“Science” Group Demands Nutrition Groupthink

CSPI demands that BMJ medical journal retract an article that questions the received wisdom about nutrition

The so-called Center for Science in the Public Interest (CSPI) has spent the last few decades proclaiming that it is certain of what a healthy diet is — in the words of organization president and co-founder Michael Jacobson, “a pound of bread, a spud, and a couple of carrots per day.” So when journalist and diet book author Nina Teicholz openly questioned the received wisdom from CSPI and the government Dietary Guidelines for Americans (DGAs) that saturated fat is bad in the BMJ medical journal (formerly known as the British Medical Journal), CSPI demanded that the article be retracted.

Now, Teicholz has been disinvited from the National Food Policy Conference, held today by the activist group Consumer Federation of America in Washington. She was supposed to appear on a panel debating the DGA advice with Margo Wootan of CSPI. (Her replacement, amusingly, is a representative of the Alliance for Potato Research and Education—a fan of Mr. Jacobson’s spud.)

If Teicholz is right that red meat, cheese, and butter aren’t nearly the dietary demons that CSPI and the DGA committee have made them out to be, it wouldn’t be the first time activists with the government’s ear have been catastrophically wrong about diet and nutrition. CSPI itself is notorious for demanding that restaurants use trans fat cooking oil—finding that “the charges against trans fat just don’t stand up”—only to demand later that they be banned.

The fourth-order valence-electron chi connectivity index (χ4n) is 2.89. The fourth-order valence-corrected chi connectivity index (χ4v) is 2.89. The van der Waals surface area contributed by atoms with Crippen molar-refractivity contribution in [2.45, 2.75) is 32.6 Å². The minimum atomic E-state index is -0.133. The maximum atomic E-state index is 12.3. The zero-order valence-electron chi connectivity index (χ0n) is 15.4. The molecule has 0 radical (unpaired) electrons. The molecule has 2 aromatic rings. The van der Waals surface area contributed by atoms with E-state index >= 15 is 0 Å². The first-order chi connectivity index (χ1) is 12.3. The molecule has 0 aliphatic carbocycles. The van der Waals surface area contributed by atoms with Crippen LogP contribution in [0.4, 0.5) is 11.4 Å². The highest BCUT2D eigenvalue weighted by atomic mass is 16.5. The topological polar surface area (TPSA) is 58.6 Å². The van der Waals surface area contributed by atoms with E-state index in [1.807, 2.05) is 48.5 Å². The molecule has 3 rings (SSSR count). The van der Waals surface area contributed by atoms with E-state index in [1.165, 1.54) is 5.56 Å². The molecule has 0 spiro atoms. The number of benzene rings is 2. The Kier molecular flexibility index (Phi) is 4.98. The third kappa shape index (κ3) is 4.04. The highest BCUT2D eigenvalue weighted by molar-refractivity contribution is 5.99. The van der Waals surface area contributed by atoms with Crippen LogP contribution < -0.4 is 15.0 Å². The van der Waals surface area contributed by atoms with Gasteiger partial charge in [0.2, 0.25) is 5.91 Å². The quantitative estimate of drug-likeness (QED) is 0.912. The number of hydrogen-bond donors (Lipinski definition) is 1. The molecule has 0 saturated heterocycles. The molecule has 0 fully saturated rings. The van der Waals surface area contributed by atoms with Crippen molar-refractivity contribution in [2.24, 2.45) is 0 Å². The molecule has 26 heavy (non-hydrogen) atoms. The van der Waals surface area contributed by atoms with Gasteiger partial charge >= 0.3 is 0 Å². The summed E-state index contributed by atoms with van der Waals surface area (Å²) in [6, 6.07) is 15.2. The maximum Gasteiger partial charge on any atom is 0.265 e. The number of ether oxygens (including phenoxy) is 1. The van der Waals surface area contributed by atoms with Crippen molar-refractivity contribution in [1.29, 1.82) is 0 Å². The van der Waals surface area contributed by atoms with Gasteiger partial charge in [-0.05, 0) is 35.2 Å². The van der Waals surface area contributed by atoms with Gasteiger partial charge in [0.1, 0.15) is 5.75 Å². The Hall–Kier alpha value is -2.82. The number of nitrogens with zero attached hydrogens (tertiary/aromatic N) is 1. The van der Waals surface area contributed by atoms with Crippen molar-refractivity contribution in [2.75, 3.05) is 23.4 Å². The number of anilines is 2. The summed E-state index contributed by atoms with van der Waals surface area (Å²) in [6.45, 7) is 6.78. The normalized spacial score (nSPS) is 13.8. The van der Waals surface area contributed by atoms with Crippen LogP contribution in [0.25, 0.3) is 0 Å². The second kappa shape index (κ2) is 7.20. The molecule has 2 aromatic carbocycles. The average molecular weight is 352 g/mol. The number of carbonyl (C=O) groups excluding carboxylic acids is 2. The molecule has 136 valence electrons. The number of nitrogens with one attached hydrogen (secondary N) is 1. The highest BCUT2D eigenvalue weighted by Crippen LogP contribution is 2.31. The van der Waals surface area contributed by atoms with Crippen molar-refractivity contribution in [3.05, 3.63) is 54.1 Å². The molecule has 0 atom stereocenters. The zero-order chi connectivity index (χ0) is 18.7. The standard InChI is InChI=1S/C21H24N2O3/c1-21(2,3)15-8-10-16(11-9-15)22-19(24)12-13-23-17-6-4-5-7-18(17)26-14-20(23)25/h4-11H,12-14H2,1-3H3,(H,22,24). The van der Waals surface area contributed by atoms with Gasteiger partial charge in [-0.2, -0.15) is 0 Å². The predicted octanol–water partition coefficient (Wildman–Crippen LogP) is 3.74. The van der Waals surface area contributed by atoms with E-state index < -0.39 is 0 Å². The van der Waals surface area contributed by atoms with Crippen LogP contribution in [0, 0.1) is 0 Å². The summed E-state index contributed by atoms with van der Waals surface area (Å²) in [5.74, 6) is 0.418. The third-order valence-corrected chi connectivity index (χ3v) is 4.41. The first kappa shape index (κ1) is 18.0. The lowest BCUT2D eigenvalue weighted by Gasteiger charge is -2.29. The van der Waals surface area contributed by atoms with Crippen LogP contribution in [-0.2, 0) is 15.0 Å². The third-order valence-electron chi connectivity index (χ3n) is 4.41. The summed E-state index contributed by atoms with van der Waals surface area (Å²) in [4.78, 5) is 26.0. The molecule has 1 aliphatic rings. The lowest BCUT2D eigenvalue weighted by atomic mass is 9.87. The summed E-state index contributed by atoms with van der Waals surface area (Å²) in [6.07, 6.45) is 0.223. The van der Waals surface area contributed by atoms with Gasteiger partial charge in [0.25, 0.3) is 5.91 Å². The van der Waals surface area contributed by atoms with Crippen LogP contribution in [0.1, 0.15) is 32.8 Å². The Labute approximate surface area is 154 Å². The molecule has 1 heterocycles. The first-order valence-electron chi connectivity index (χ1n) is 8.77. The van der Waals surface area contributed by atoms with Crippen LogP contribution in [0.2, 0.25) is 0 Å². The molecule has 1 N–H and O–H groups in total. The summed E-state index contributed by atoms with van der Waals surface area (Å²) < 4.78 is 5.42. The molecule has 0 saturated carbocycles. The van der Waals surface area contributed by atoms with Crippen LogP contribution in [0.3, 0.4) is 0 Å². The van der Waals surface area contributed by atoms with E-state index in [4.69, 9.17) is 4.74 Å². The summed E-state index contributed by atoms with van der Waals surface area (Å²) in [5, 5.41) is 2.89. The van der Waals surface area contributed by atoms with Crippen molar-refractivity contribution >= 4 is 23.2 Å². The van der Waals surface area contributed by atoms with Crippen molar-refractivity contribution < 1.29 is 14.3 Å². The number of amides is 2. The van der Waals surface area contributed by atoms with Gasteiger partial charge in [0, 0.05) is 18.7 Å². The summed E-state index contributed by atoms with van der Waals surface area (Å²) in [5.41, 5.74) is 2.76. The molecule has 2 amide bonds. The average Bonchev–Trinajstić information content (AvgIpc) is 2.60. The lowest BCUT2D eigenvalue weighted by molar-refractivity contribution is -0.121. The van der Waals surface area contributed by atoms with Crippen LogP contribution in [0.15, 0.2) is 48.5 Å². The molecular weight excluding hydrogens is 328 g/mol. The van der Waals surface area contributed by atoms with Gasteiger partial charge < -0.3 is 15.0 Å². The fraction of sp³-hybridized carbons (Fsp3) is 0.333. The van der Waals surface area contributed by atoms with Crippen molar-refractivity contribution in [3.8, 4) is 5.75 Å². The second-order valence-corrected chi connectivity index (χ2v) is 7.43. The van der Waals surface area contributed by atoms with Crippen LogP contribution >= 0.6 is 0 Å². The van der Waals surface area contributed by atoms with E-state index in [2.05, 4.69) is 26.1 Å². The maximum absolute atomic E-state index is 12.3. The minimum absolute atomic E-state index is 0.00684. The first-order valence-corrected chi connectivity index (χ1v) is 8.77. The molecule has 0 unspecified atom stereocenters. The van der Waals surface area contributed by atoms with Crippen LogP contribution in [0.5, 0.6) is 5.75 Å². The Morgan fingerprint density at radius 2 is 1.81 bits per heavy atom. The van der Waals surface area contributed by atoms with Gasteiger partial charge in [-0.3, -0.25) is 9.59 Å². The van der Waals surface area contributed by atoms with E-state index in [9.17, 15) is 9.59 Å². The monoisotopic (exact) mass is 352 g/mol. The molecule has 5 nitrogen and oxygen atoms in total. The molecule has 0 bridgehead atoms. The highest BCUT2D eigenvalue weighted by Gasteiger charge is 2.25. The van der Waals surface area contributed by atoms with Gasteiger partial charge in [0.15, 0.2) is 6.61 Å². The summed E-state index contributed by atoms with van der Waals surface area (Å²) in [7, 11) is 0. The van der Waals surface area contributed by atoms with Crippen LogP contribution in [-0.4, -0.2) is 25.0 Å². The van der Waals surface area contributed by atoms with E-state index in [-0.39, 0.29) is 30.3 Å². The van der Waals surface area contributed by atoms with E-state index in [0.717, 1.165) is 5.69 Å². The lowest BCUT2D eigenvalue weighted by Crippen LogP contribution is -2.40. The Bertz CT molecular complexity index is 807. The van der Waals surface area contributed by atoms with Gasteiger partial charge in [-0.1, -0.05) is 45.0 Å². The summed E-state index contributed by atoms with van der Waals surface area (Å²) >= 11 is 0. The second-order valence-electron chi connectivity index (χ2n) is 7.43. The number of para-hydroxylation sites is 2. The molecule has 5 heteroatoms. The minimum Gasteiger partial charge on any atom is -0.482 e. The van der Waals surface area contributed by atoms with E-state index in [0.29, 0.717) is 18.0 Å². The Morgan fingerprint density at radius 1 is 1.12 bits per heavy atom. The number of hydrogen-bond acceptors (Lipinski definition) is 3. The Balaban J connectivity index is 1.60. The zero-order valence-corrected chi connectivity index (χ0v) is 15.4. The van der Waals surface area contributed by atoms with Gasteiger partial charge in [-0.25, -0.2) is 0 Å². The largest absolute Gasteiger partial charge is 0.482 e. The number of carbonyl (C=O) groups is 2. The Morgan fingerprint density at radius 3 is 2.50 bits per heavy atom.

You would think that the food police would be somewhat humbled after a fiasco of that grade, but don’t count on it. Other researchers have called into question the validity of the evidence that the government uses to formulate the DGAs, noting that the “memory-based recall methods” on which surveys rely are inconsistent and unverifiable.

That hasn’t stopped CSPI, the government, and others from pushing to marginalize critics like Teicholz. It’s not clear whether her particular claims are correct—all dietary advice beyond “Eat a varied diet, don’t eat too much, and remember to play outside after dinner” is almost uselessly imprecise and can prove counterproductive. That’s as good an argument as any for the government—and the nanny pressure groups like CSPI—to keep out.

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